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Chapter 5: The Human Thermal System1

Juan G. Flores2

_______________
1
Cooney, David O. 1976. Biomedical Engineering
Principles: An Introduction to Fluid, Heat and Mass
Transport Processes. New York: Marcel Dekker, Inc.
2
Contributor.
Appendix 1. EXERCISES atm equals 18.8 mm Hg, Pa = 0.3(18.8) = 5.65 mm
Hg. The vapor pressure of water at the temperature of
1. Body temperature rise with no heat loss. We assume skin (say 33 oC) is about 38.8 mm Hg. Arbitrarily
a body weight of 68 kg, heat capacity of 0.86 kcal/kg- using Ke = 12.7v.634 gives a Ke of 7.6 kcal/hr-m2-
o
C and a basal heat production rate of 72 kcal/hr. We mm Hg. We next assume a fairly large wetted area,
then find that say 1.5 m2, corresponding to conditions of moderately
strenuous activity. Then,
0
dT Q 72 C Qe = 7.6(1.5)(38.8 - 5.65) = 378 kcal/hr
= = = 1.2 oC/hr
dt mC p (68)(.86) hr
6. Heat loss via respiration. We will assume that 6
liters/min of bone-dry 20 oC air are inspired (e.g., 12
2. Estimation of radiative heat loss from the body. We breaths per minute at 500 ml tidal volume per breath)
assume a surface temperature Ts of 33 oC (91.4 oF); and the air expired is saturated with water vapor and is
surroundings at 29 oC (84.2 oF); Ar = 1.4m2 ; es = 0.97; at 37 oC. known physical properties are
and Kr = 7 kcal/hr-m2- oC. We determine that
Cp,air at 20 oC = .25 cal/g-oC
Qr= Kr Ar es(Ts- Tr) = (7)(1.4)(.97)(33-29) = 38 kcal/hr
λH2O at 37 oC = 577 cal/g
3. Prediction of forced convection heat losses from
humans using literature correlations for cylinders. We Vapor pressure of water at 37 oC = 47 mm Hg
consider the human body to be roughly cylindrical.
The equivalent diameter of this cylinder can be Using the ideal gas law, the dry air flow in grams per
computed for a man of 5’8’’ (1.73m) tall who has a minute can be determined as follows:
total body surface area of 1.8 m2:

πD 2 πD 2 m a
=(6liters/min)(g-mol/22.4liters)(273k/293k)
Area = πDL + 2 = 1.73πD + = 1.8 m2
4 2 (28.9g/g-mol)
Solving for D by trial and error gives D = 30.5 cm or = 7.2 g/min dry air
12’’. Assuming the ambient is air at 70 oF, for which
Pr is 0.72, µ/ρ = 1.6x10-5 m2/sec, and k =2.2x10-2 kcal/ The amount of water in the expired air is
m-hr-oC, we have from the long cylinder correlation

 7.2   47 
k c (.305)  (.305)v 
1/ 2
m w
=   (18) = .295 g/min
(.72) 1/ 3  28.9   760 − 47 
(.022)  16. x10 − 5 
=
The sensible heat loss associated with raising the dry
where v is in meters per second. This yields air from 20 oC to 37 oC is therefore

kc = 5.4v1/2 Qsensible = 7.2(0.25)(37 - 20) = 30.4 cal/min

4. Heat loss via forced convection. For a velocity of a While the latent heat loss derived from water
mph (0.447 m/sec), we compute the magnitude of evaporation is
convective heat losses from a nude person. For
v = 0.447, the correlation 5.6v.67 yields kc = 3.27 (note Qlatent = 0.295(577) = 170 cal/min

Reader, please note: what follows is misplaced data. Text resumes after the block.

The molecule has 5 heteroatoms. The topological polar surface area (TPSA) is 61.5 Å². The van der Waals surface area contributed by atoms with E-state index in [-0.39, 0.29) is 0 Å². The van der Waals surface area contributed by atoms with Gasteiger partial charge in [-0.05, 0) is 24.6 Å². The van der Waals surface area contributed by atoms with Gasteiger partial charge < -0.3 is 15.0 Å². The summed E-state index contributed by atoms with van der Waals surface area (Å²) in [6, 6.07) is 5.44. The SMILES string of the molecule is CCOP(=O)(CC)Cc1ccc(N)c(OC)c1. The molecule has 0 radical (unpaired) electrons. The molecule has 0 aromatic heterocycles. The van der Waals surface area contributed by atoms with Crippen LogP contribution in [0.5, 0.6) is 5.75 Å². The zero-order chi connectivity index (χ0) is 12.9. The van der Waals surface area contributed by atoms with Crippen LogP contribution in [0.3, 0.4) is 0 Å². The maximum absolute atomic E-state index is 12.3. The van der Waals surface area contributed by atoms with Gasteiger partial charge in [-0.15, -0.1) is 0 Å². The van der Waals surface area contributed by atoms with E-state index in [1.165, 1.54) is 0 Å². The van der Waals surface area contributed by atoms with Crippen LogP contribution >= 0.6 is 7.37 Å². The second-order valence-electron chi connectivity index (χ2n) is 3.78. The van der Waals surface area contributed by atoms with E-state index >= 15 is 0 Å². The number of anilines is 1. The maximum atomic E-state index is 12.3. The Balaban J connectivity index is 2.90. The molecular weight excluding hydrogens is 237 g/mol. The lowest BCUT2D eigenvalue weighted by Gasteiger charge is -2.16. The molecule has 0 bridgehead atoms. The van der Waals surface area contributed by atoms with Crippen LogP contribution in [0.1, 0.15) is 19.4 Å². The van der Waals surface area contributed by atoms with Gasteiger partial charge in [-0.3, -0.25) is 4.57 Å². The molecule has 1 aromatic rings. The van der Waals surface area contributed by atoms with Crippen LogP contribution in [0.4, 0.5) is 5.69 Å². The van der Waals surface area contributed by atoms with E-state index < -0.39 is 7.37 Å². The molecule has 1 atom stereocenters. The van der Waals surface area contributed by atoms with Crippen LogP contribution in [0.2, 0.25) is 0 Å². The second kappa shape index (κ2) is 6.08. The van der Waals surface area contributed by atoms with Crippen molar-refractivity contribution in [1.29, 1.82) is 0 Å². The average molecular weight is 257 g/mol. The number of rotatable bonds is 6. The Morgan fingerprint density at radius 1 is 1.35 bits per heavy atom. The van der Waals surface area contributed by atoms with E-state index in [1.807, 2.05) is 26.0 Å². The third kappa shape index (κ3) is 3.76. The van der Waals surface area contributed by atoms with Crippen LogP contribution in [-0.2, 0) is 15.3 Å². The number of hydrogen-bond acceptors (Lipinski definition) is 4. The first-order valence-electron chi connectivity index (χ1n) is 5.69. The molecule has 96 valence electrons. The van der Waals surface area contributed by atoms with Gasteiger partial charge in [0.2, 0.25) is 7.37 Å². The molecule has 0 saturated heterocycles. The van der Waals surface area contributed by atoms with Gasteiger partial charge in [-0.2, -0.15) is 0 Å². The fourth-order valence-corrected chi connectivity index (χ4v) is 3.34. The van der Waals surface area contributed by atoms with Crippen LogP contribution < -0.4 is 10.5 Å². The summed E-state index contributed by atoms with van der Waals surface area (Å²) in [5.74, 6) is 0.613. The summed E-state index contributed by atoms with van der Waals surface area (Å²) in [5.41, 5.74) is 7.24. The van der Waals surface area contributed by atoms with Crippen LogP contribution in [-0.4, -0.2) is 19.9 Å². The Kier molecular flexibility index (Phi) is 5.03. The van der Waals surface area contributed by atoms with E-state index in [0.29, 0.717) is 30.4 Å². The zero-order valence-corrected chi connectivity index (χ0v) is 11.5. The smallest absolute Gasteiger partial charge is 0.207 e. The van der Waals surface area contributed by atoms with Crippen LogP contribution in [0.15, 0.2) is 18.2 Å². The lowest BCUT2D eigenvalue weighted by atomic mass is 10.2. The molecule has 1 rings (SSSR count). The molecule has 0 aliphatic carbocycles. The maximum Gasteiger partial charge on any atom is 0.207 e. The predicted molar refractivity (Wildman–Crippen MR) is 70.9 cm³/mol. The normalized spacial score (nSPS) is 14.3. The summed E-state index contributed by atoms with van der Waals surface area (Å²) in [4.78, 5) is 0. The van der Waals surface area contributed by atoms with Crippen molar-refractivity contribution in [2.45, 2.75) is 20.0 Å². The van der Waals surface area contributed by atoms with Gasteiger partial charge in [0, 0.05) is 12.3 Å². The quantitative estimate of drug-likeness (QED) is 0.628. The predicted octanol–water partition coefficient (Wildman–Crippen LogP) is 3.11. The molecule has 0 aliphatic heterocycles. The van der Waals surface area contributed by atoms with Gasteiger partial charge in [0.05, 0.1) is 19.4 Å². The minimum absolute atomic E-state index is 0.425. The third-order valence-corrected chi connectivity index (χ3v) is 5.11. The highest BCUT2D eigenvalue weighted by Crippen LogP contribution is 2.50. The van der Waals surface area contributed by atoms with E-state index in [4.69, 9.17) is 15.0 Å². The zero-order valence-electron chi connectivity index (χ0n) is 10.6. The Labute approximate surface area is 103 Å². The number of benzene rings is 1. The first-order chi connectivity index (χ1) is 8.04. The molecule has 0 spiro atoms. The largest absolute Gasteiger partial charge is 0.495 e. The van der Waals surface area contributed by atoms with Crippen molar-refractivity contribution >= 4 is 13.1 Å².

that this is larger than free convection coefficient of
2.3; hence, even had we not performed the preceding
calculation, we would immediately realize that at this
velocity forced convection controls). The
corresponding heat loss, assuming Ts= 33 oC and
Ta=29 oC, and using an effective heat loss area for
convection of 80% of the total area, is

Qc = 3.27(0.8)(1.8)(33-29) = 18.8 kcal/hr

5. Heat loss via evaporation of sweat. The amount of


cooling that can be achieved by evaporation of water
from the skin can be estimated for some typical
conditions. Let us assume air is moving at 1 mph (0.45
m/sec) and is at 70 oF with a relative humidity of 30%.
Then, since the vapor pressure of water at 70 oF and 1
Appendix II. FIGURES

Figure 1. Normal basal metabolic rates at different


ages for each sex.[3, 828].

Figure 4. Isotherms (surfaces connecting points of


equal temperature) in the body. Left, isotherms in a
warm environment; right, in a cold environment. The
innermost isotherm may be considered as the
boundary of the body “core”; the core includes most
of the body in hot environments. When heat must be
conserved, the core contracts to the proportions
indicated on the right. In severe cold exposure, the
combined effect of vasoconstriction and counter-
current heat exchange results in the pattern of
Figure 2. Logarithm of metabolism plotted against
isotherms shown in the limbs, the distal portions of
logarithm of weight. [7,1045].
which become part of the body “shell” and fall nearly
to environmental temperatures [7,1057].

Figure 3. The structure of ATP. Figure 5. Schematic diagram of an element in


subcutaneous region [4].
Figure 8. Model system for heat transfer between core
and skin[8].

Figure 6. Summary of the distribution of ingested


food energy within the body and its transfer to the
environment [7,1034].

Figure 9. Schematic diagram of subcutaneous tissue


region emphasizing its vascularization and tempera-
ture variation [4].

Figure 7. Countercurrent heat exchange in the


extremities. When “valve” is open, blood flow is
routed through superficial capillary bed, allowing
efficient transfer of to body surface. Blood returning
through superficial veins does not exchange
significant amounts of heat with deep arterial blood.
When “valve” is closed superficial blood flow is
reduced, and most blood returns via deep veins Figure 10. Temperature profiles for δ = 1 cm, ha = 0
[7,1057]. and various values of λ, ratio of capillary-perfusion-
induced heat transfer to conductive heat transfer [4].
Figure 11. Illustration of dependence of effective
thermal conductivity on dimensionless quantity λδ in
the limiting case where arterial-venous heat exchange
is negligible [4]. Figure 14. Radial temperature profiles in the human
arm from Pennes’ model and experimental data [6].

Figure 12. dimensionless temperature profiles Figure 15. Analytical model for countercurrent heat
illustrating the effect of various extents of arterial- exchange [5].
venous heat exchange at a fixed capillary perfusion
rate [4].

Figure 13. Illustration of dependence of effective


thermal conductivity on ratio of arterial-venous heat
exchange rate to rate of heat transfer due to capillary